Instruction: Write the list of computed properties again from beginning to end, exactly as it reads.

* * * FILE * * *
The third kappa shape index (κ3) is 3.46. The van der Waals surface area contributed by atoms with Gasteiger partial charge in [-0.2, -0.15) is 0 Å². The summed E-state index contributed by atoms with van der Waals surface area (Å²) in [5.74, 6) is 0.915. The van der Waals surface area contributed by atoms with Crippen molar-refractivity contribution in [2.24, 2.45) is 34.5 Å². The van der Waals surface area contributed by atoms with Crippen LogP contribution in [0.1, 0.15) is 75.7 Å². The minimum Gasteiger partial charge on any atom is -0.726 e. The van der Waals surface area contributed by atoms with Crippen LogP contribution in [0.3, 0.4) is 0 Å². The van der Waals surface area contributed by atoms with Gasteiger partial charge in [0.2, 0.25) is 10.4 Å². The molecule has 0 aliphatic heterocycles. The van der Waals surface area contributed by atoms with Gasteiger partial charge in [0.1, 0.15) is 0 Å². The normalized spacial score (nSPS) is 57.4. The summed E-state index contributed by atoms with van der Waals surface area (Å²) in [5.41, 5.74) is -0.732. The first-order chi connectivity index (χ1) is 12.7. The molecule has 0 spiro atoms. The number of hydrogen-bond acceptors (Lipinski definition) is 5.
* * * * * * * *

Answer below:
The third kappa shape index (κ3) is 3.46. The van der Waals surface area contributed by atoms with Gasteiger partial charge in [-0.2, -0.15) is 0 Å². The summed E-state index contributed by atoms with van der Waals surface area (Å²) in [5.74, 6) is 0.915. The van der Waals surface area contributed by atoms with Crippen molar-refractivity contribution in [2.24, 2.45) is 34.5 Å². The van der Waals surface area contributed by atoms with Crippen LogP contribution in [0.1, 0.15) is 75.7 Å². The minimum Gasteiger partial charge on any atom is -0.726 e. The van der Waals surface area contributed by atoms with Crippen LogP contribution in [0.3, 0.4) is 0 Å². The van der Waals surface area contributed by atoms with Gasteiger partial charge in [0.2, 0.25) is 10.4 Å². The molecule has 0 aliphatic heterocycles. The van der Waals surface area contributed by atoms with Gasteiger partial charge in [0.1, 0.15) is 0 Å². The normalized spacial score (nSPS) is 57.4. The summed E-state index contributed by atoms with van der Waals surface area (Å²) in [5.41, 5.74) is -0.732. The first-order chi connectivity index (χ1) is 12.7. The molecule has 0 spiro atoms. The number of hydrogen-bond acceptors (Lipinski definition) is 5.